It can’t be “working” because it has not started yet. The effects of QE are felt when the cash begins to flow, not when the announcement is made. QE1 and 2 involved purchases of Treasuries from Primary Dealers. The settlements took place the day after the transactions, and the cash was credited to the dealers’ accounts at the Fed immediately. That’s where the leverage chain begins and the effects are felt, as the dealers redeploy the cash to purchase securities. In the cases of QEs 1 and 2, they redeployed some of that cash to repurchase Treasuries or MBS, to buy stocks or futures, or to lend to their customers to do the same.
In the case of the MBS reinvestment program the MBS purchases are forwards, usually 60 days. The same is true with QE3. The Fed began purchasing the additional MBS soon after the announcement, but again all on a forward basis. The posted schedule of those transactions from the first month of the program show the first settlements take place on November 14. That’s when the cash from QE3 will begin to flow and we should start to see the negative effects of surging commodity and stock prices. That will send a signal to the market to sell Treasuries. I expect value of Treasuries to fall, in spite of the Fed’s buying of MBS. Any new program of Treasury purchases will only exacerbate the problem as the dealers and the leveraged speculating community in general will seek money substitutes.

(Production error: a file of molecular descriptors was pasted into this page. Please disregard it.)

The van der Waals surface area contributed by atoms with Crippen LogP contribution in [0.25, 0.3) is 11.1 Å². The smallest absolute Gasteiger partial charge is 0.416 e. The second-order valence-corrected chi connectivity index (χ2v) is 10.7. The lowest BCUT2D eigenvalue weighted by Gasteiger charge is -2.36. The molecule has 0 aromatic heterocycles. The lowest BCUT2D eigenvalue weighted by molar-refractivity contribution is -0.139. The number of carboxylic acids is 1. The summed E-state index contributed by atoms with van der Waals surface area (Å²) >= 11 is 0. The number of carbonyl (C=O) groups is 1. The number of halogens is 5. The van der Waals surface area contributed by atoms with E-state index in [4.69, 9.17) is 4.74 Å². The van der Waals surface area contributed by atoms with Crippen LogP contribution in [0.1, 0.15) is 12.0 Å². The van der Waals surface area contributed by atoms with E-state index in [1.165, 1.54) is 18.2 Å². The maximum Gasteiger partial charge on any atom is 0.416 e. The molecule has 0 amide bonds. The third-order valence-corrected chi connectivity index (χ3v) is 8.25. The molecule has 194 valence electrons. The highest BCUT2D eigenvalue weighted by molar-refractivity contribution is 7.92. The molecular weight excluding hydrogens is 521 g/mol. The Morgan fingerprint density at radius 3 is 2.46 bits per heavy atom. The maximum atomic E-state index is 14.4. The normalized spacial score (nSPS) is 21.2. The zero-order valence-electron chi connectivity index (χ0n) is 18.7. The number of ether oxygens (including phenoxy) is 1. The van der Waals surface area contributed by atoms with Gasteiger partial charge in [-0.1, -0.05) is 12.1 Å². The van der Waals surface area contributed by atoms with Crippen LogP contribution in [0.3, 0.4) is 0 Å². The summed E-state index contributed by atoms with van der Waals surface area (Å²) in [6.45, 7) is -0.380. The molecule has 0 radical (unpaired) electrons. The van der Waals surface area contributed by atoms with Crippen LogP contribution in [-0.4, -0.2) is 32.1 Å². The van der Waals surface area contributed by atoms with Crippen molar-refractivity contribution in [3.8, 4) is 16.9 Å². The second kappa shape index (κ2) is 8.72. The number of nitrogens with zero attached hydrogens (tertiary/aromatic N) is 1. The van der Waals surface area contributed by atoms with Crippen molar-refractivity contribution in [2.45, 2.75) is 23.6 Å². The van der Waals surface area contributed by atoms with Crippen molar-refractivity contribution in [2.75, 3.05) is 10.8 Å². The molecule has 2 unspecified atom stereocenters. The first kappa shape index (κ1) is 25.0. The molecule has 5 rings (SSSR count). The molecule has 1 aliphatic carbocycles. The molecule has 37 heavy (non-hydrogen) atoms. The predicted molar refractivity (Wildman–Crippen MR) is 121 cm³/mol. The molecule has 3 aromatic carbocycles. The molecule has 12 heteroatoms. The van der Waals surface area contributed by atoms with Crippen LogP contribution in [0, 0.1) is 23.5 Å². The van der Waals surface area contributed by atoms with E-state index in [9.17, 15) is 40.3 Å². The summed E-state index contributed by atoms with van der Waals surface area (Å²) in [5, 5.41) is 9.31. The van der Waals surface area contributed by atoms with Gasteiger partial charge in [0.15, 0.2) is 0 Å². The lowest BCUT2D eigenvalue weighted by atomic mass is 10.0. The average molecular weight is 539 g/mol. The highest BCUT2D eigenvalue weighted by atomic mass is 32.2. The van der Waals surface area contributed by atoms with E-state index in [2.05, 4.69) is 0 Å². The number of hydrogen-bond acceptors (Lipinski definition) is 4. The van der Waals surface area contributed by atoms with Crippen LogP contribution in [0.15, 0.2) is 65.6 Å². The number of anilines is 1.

Any beneficial effects that may come from concurrently rising stock prices should be overwhelmed by the negative unintended consequences from rapidly rising commodity prices.
Bernanke Seen Attacking Jobless Rate With QE Through 2013 – Bloomberg
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Federal Reserve Chairman Ben S. Bernanke says he’ll stoke the economy until the job market recovers “substantially.” That promise may force him to keep buying bonds until the final months of his term ending in January 2014, according economists in a Bloomberg survey.
Sixty-eight percent of 60 economists said the Fed chairman’s third round of quantitative easing will last until late next year or beyond. Just 51 percent of them said the strategy will help boost employment, with a median estimate of 116,000 jobs over the course of next year.
“The recovery in the labor market is probably going to be more sluggish than the Fed recognizes” said Michael Hanson, senior U.S. economist at Bank of America Corp. in New York and a former Fed economist. He said policy makers have “painted themselves in a bit of a corner, waiting to see a significant improvement in the labor market.”
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